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Lavasa turns into a bad dream for banks

Source : BUSINESS_STANDARD
Last Updated: Tue, Apr 10, 2012 20:11 hrs
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Dream hillstation project Lavasa, near Pune, is now a millstone around lenders' neck.

Following its default in servicing loans, some banks have treated Lavasa Corporation account as non-performing asset (NPA) in the fourth quarter, ended March 2012.

Banking sources said lenders, including Union Bank, had treated it as NPA.

The loan exposure of 10 lenders is around Rs 850 crore. Banks have also invested in the debentures of the company. This portion (investment) is still being serviced and so is being treated as standard account.

The company officials were not available for comment.

Lavasa Corporation is jointly promoted by Hindustan Construction Company (HCC), Venkateshwara Hatcheries, Janpath Investments Ltd (an Avantha Group company), and Vinay Vithal Maniar, a trader and developer based in Pune. HCC, through its subsidiary and group companies, holds 65.01 per cent stake in Lavasa Corporation.

Senior bank executive said project lending was done with commercial consideration but issues relating to environmental clearances created challenges. The company is under severe financial strain due to project delays.

Lavasa Corp is working on a project to create an integrated hillstation township called Lavasa, spread over 12,500 acres, providing residential, business and leisure tourism and educational infrastructure. The project was envisaged to be taken up in four phases with development activities up to 2021.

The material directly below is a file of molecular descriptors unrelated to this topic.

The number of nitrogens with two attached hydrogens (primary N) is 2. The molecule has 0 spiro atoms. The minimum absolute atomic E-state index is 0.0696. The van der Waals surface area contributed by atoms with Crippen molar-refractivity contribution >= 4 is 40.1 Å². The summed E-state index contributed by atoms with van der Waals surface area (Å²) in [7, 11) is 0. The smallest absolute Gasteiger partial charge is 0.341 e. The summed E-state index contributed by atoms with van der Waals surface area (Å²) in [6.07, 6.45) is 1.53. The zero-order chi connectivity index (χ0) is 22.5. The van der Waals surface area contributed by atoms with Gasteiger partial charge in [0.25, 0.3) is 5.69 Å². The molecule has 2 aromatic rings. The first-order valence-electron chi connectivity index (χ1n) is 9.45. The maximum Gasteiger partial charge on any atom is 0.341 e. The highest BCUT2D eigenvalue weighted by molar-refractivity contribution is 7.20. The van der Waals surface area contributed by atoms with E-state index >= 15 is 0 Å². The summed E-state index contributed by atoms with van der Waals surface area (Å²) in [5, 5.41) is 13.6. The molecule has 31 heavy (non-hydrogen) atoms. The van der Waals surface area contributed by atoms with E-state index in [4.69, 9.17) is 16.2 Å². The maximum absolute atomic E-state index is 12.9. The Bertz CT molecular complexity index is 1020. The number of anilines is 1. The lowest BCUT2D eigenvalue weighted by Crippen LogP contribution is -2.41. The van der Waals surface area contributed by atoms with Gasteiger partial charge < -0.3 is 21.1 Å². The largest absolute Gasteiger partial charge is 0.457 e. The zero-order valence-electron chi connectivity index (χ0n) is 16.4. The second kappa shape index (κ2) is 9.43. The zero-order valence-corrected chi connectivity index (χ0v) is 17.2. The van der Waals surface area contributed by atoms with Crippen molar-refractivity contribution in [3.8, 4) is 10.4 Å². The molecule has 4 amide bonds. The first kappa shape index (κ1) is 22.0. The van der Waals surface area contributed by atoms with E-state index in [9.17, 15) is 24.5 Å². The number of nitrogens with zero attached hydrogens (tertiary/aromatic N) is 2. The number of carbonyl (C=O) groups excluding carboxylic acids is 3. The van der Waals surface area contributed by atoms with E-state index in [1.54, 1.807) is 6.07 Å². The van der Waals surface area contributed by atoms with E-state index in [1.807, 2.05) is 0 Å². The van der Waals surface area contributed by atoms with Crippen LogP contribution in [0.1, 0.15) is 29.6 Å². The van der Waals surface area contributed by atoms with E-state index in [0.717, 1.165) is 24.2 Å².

Lavasa's parent, Hindustan Construction Company (HCC), has already been referred to corporate debt restructuring forum to lessen the burden and give more time for repayments. Lenders' exposure to HCC is close to Rs 8,000 crore.

A public sector bank official said HCC was hit by delays in payments for finished projects and a high interest burden.

In January 2012, ratings agency CARE had downgraded bank facilities of Lavasa Corp to "D" grade from "BB". Delays in payment towards principal and interest obligations for term loans had triggered a rating downgrade.

The resumption of work at Lavasa site was sluggish, in spite of receipt of approval from the ministry of environment and forests and due to the strained liquidity profile of the company, CARE had said.

In November 2010, the environment and forests ministry had slapped a notice on Lavasa, asking it to justify why the illegal structures on the 25,000-acre complex should not be demolished for violation of the Environment Protection Act.

Lavasa was ordered to stop all on-site construction till the Centre took a decision on the showcause notice.




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